Where the world comes to study the Bible

The Emptiness of Religion

Because Christ is in us, we have the assurance that our sins are forgiven. The Lord Jesus came into the world to pay the price for our sins. “This is a faithful saying, and worthy of all acceptance, that Christ Jesus came into the world to save sinners” (1 Timothy 1:15).

Early in the 16th century, England was visited by Erasmus, one of the greatest scholars of the Renaissance. While he was at Cambridge, he made a profound impression on at least one of its scholars. Thomas Bilney had been feeling the emptiness of the religion he had been taught. He felt that Erasmus had knowledge of a secret that was hidden from English eyes, and vowed he would purchase every book that came from the great master’s pen. Erasmus had translated the New Testament into Latin, so Bilney purchased a copy of it. He summarized its effect upon him by saying:

My soul was sick and I longed for peace, but nowhere could I find it. I went to the priests, and they appointed me penances and pilgrimages. Yet by these things my soul was not set free. But at last I heard of Jesus. It was then, when first the New Testament was set forth by Erasmus, that the light came. I bought the book, being drawn by the Latin rather than by the Word of God, for at that time I knew not what the Word of God meant. On my first reading I chanced upon these words, “This is a faithful saying, and worthy of all acceptance, that Christ Jesus came into the world to save sinners, of whom I am chief.” This one sentence through God’s inward working did so light up my poor bruised spirit that the very bones within me leaped for joy and gladness. It was as if, after a long dark night, day had suddenly broke.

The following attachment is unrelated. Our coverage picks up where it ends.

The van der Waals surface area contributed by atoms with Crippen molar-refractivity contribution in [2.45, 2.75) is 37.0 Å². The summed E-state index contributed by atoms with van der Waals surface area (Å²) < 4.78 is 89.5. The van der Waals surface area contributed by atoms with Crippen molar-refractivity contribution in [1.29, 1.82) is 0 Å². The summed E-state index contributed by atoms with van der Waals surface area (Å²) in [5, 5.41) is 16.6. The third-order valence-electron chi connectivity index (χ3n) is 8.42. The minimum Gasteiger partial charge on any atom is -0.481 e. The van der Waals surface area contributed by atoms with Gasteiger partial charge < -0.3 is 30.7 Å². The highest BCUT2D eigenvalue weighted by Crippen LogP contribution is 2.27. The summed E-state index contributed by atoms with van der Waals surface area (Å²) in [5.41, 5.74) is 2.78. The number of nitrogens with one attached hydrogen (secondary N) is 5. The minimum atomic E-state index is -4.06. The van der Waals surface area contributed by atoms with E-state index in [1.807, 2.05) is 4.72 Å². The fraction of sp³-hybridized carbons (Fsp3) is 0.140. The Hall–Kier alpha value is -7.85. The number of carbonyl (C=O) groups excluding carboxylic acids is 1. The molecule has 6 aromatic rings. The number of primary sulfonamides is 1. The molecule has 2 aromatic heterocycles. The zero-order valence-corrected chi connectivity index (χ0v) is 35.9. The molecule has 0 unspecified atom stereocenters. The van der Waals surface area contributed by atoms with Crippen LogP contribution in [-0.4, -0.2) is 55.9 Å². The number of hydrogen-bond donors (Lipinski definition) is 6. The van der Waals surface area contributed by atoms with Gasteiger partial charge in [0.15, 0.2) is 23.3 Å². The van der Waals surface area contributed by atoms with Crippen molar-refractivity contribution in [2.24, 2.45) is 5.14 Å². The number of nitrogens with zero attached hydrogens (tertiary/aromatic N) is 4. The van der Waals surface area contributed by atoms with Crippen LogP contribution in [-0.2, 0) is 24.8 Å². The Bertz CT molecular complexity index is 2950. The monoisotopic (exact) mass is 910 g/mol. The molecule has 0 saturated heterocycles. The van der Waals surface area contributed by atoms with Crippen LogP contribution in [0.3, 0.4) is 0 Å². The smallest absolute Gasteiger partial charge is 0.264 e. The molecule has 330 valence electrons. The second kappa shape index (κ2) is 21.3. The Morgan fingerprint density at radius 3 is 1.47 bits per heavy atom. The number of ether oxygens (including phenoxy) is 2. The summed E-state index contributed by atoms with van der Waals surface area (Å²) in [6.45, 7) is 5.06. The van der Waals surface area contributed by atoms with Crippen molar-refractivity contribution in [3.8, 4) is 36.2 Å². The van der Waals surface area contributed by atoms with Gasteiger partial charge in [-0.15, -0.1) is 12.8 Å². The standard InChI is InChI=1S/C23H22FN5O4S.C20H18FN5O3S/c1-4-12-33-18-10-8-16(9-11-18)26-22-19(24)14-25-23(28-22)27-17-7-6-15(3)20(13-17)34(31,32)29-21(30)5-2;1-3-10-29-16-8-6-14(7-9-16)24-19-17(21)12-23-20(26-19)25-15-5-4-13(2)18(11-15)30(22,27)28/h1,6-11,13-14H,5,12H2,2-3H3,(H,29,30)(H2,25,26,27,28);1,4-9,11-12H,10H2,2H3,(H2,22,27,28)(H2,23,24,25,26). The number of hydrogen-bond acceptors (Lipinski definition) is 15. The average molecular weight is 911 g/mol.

Bilney knew himself to be a sinner and trusted Christ to save Him. The indwelling Christ gave him the assurance that his sins were truly forgiven, and he gave his life to unfolding to others the unsearchable riches of Christ.

In Christ, Radio Bible Class Publications, pp. 11-12